An important point to observe is that when a JAR file is signed, all of the files inside it are signed, not only the JAR itself. Up until JDK 1.2.1, signed code had a serious bug: it was possible to alter or replace the contents of a signed JAR, and the altered class was still allowed to run. This problem was rectified starting with version 1.2.1 by signing each class inside of a signed JAR.
Signature-Version: 1.0 Created-By: 1.4.2-beta (Sun Microsystems Inc.) SHA1-Digest-Manifest: qo3ltsjRkMm/qPyC8xrJ9BN/+pY= Name: javax/crypto/KeyGeneratorSpi.class SHA1-Digest: FkNlQ5G8vkiE8KZ8OMjP+Jogq9g= Name: javax/crypto/spec/DHGenParameterSpec.class SHA1-Digest: d/WLNnbH9jJWc1NnZ7s8ByAOS6M=
A block signature file contains the binary signature of the SF file and all public certificates needed for verification. This file is always created along with the SF one, and they are added to the archive in pairs. The file name is borrowed from the signature file, and the extension reflects the signature algorithm (RSA|DSA|PGP), so the whole name looks like
The JAR-signing flexibility comes from separating digest and signature generation, which adds a level of indirection to the whole process. When signing or verifying, individual signers operate on the manifest file, not the physical JAR archive, since it is the manifest entries that are signed. This allows for an archive to be signed by multiple entities and to add/delete/modify additional files in the signed JAR, as long as it does not affect the manifest (see the explanations in the signature file paragraph).
Note: Strong names in .NET offer an improved approach to versioning. JAR files, on the other hand, have more options for signing, so this category is a draw.
Once a piece of software's origin and integrity have been established, non-cryptographic approaches may be used to ensure that the code can not be used in an unintended manner. In particular, this implies that the platform's package- and class-protection mechanisms cannot be subverted by illegally joining those packages or using class derivation to gain access to protected or internal members. These types of protection are generally used to supplement CAS and aimed at preventing unauthorized execution or source code exposure.
Reflection mechanisms on both platforms allow for easy programmatic access to code details and very late binding of arbitrary code, or even utilize code generation capabilities -- see, for instance,.NET technology samples, or the Java Reflection tutorial. One common example of such a threat would be a spyware application, which secretly opens installed applications and inspects/executes their functionality in addition to its officially advertised function. To prevent such code abuse, granting reflection permissions (
System.Security.Permissions.ReflectionPermission in .NET,
java.lang.reflect.ReflectPermission in Java) in CAS policy should be done sparingly and only to highly trusted code, in order to restrict capabilities for unauthorized code inspection and execution.
In .NET, application modules are called assemblies, and located at runtime by a so-called probing algorithm. By default, this algorithm searches for dependent assemblies only in the main assembly's directory, its subdirectories, and the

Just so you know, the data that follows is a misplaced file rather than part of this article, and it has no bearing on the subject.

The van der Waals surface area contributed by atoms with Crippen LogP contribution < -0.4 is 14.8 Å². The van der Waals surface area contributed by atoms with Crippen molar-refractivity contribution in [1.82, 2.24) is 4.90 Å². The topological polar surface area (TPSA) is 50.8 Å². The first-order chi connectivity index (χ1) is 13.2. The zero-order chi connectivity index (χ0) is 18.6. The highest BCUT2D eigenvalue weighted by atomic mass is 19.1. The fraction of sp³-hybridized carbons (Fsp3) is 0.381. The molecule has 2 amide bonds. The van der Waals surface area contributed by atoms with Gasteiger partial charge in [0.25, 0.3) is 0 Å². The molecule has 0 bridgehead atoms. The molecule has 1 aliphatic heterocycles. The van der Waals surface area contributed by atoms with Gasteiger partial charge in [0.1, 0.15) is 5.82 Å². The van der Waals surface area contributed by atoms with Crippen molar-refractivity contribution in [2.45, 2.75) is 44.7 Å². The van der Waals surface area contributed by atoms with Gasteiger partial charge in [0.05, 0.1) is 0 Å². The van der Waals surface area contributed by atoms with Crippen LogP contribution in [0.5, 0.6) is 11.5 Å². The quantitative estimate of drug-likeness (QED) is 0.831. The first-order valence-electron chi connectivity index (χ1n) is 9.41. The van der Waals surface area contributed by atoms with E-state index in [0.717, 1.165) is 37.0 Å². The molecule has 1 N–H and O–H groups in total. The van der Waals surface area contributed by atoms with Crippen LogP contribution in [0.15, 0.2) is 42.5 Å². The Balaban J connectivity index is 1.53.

Global Assembly Cache (GAC). Such a design is used to guard against possible attempts to access code outside of the assembly's "home." Note that it does not prevent loading and executing external assemblies via reflection, so CAS permissions should be applied as well.
Types in .NET are organized into namespaces. One may extend an already established namespace in his own assemblies, but will not gain any additional information by doing so, since the keyword
internal is applied at the assembly, and not namespace, level. Strong names are used as a cryptographically strong measure against replacement of the existing types.
If the designer wants to completely prohibit inheritance from a class or method overloading, the class or method may be declared
sealed. As an additional means of protection against source browsing, the C# language defines a
#line hidden directive to protect against stepping into the code with a debugger. This directive instructs the compiler to avoid generating debugging information for the affected area of code.
During execution of a Java application, class loaders are responsible for checking at loading/verification time that the loaded class is not going to violate any package protection rules (i.e., does not try to join a
protected package). Particular attention is paid to the integrity of system classes in
java.* packages — starting with version 1.3, the class-loading delegation model ensures that these are always loaded by the null, or primordial class loader (see "Secure Class Loading" for details).
The Java platform defines the following options for protecting packages from joining:
Sealed JAR files
These are used to prevent other classes from "joining" a package inside of that JAR, and thus obtaining access to the protected members. A package,
com.MyCompany.MyPackage.*, may be sealed by adding a
Sealedentry for that package to the JAR manifest file before signing it:
Name: com/MyCompany/MyPackage/ Sealed: true
Configuration restrictions for joining packages
These can be used to control which classes can be added to a restricted package by adding them to the java.security file. Note that none of Sun-supplied class loaders performs this check (due to historical reasons), which means that this protection is only effective with a custom class loader installed:
# List of comma-separated packages that start # with or equal this string will cause a security # exception to be thrown when passed to # checkPackageDefinition unless the corresponding # RuntimePermission ("defineClassInPackage."+package) # has been granted. # # by default, no packages are restricted for # definition, and none of the class loaders # supplied with the JDK call checkPackageDefinition. package.definition=com.MyCompany.MyPackage.private
Configuration restrictions for accessing packages
SecurityManageris installed, it checks the package-access policies defined in
java.securityfile. A package can have restricted access so that only classes with appropriate permissions can access it. For instance, all
sun.*packages are restricted in the default installation:
# List of comma-separated packages that start # with or equal this string will cause a security # exception to be thrown when passed to # checkPackageAccess unless the corresponding # RuntimePermission ("accessClassInPackage."+package) # has been granted. package.access=sun.
A sample Java application, demonstrating declarative access control to packages, can be obtained here.
Note: Configuration options in Java add a convenient method for declarative code protection, which gives it a slight edge over .NET in this category.